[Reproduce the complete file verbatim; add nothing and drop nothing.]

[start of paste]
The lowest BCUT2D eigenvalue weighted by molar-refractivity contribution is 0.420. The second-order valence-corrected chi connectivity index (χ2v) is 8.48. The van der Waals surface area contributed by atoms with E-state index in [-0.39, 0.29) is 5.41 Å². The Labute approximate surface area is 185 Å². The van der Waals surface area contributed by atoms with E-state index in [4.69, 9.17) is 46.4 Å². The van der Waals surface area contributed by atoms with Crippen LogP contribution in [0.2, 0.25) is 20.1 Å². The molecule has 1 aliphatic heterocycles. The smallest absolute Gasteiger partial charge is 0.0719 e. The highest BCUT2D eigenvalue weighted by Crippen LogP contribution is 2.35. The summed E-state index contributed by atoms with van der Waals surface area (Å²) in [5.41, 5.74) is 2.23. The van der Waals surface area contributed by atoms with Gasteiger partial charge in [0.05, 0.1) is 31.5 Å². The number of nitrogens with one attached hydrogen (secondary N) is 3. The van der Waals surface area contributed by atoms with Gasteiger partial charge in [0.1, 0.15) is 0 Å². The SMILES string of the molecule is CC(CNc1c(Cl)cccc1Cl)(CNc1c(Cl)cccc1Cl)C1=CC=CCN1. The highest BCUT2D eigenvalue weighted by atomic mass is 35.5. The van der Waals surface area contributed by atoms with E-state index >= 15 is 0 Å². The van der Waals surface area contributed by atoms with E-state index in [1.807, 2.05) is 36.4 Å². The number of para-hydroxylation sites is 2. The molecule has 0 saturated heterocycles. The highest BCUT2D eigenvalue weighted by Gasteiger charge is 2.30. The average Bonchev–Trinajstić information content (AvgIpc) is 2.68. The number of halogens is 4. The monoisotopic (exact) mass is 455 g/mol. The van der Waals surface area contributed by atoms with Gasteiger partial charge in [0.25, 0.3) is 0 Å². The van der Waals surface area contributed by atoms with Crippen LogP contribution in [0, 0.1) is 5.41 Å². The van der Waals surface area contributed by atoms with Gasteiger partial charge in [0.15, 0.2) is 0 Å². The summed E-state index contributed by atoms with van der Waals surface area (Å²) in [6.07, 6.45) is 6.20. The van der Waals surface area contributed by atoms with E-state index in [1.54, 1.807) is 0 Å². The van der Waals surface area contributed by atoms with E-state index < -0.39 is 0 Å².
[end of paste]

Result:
The lowest BCUT2D eigenvalue weighted by molar-refractivity contribution is 0.420. The second-order valence-corrected chi connectivity index (χ2v) is 8.48. The van der Waals surface area contributed by atoms with E-state index in [-0.39, 0.29) is 5.41 Å². The Labute approximate surface area is 185 Å². The van der Waals surface area contributed by atoms with E-state index in [4.69, 9.17) is 46.4 Å². The van der Waals surface area contributed by atoms with Crippen LogP contribution in [0.2, 0.25) is 20.1 Å². The molecule has 1 aliphatic heterocycles. The smallest absolute Gasteiger partial charge is 0.0719 e. The highest BCUT2D eigenvalue weighted by Crippen LogP contribution is 2.35. The summed E-state index contributed by atoms with van der Waals surface area (Å²) in [5.41, 5.74) is 2.23. The van der Waals surface area contributed by atoms with Gasteiger partial charge in [0.05, 0.1) is 31.5 Å². The number of nitrogens with one attached hydrogen (secondary N) is 3. The van der Waals surface area contributed by atoms with Gasteiger partial charge in [0.1, 0.15) is 0 Å². The SMILES string of the molecule is CC(CNc1c(Cl)cccc1Cl)(CNc1c(Cl)cccc1Cl)C1=CC=CCN1. The highest BCUT2D eigenvalue weighted by atomic mass is 35.5. The van der Waals surface area contributed by atoms with E-state index >= 15 is 0 Å². The van der Waals surface area contributed by atoms with E-state index in [1.807, 2.05) is 36.4 Å². The number of para-hydroxylation sites is 2. The molecule has 0 saturated heterocycles. The highest BCUT2D eigenvalue weighted by Gasteiger charge is 2.30. The average Bonchev–Trinajstić information content (AvgIpc) is 2.68. The number of halogens is 4. The monoisotopic (exact) mass is 455 g/mol. The van der Waals surface area contributed by atoms with Gasteiger partial charge in [0.25, 0.3) is 0 Å². The van der Waals surface area contributed by atoms with Crippen LogP contribution in [0, 0.1) is 5.41 Å². The van der Waals surface area contributed by atoms with Gasteiger partial charge in [0.15, 0.2) is 0 Å². The summed E-state index contributed by atoms with van der Waals surface area (Å²) in [6.07, 6.45) is 6.20. The van der Waals surface area contributed by atoms with E-state index in [1.54, 1.807) is 0 Å². The van der Waals surface area contributed by atoms with E-state index < -0.39 is 0 Å².